The US Health and Human Services VAERS FAQ for COVID-19 says (emphasis in original):
What adverse events should healthcare providers report to VAERS after COVID-19 vaccination?
[...] Healthcare providers who administer COVID-19 vaccines are required by law to report to VAERS the following after vaccination:
Serious AEs regardless of causality. Serious AEs per FDA are defined as:
I want to understand this legal requirement to report deaths. In particular, is there an associated time limit after vaccination?
For example, if someone receives a vaccine dose and then dies non-violently the next day, and their healthcare provider is aware of both facts, I believe the provider is required by this law (which law?) to report it to VAERS. But what if they die non-violently six months later? What about six years? (I'm excluding violent deaths on the assumption they are clearly not related to vaccination, and hence exempt from this requirement.)
That page has a blurb about time periods and a link to a table:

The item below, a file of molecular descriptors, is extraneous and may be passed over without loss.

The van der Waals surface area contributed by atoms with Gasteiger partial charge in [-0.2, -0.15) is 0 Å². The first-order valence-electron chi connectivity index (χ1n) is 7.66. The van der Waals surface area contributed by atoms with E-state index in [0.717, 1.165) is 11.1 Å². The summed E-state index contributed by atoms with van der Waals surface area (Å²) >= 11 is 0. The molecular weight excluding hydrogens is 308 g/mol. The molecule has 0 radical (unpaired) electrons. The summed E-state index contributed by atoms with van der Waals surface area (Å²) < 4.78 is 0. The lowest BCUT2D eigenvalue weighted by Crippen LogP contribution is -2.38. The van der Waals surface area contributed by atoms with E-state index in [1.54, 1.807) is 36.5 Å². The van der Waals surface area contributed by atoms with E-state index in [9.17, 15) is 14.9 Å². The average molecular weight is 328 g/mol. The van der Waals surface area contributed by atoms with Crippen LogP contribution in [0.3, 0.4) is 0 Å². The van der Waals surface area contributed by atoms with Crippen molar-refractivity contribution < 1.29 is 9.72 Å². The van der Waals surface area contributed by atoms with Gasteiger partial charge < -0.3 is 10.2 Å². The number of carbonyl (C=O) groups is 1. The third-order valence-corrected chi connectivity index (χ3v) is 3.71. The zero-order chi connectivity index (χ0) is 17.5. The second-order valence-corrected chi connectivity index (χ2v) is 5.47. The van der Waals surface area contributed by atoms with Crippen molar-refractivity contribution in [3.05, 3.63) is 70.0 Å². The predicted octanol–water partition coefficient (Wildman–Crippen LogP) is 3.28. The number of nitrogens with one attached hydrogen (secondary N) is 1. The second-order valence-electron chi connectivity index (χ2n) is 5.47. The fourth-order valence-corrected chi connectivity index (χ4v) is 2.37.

What are healthcare providers required to report to VAERS?
Healthcare providers are required by law to report to VAERS:
- Any adverse event listed in the VAERS Table of Reportable Events Following Vaccination that occurs within the specified time period after vaccination
The linked document mentions numerous vaccines and toxoids, but COVID-19 vaccines are not listed. The seemingly closest is "Any new vaccine recommended by the Centers for Disease Control and Prevention for routine administration to children" (which is not true of COVID-19 vaccines, but I assume will be at some point), which says "[...] C. Any acute complication or sequelae (including death) of above events (interval - not applicable) [...]". This seems to say there is no applicable limit in that case, but surely there's some other requirement like a suspicion of a connection to the vaccine, right? Otherwise every non-violent death of someone who was vaccinated as a child would require a VAERS report. And anyway I'm interested in the COVID-19 vaccines.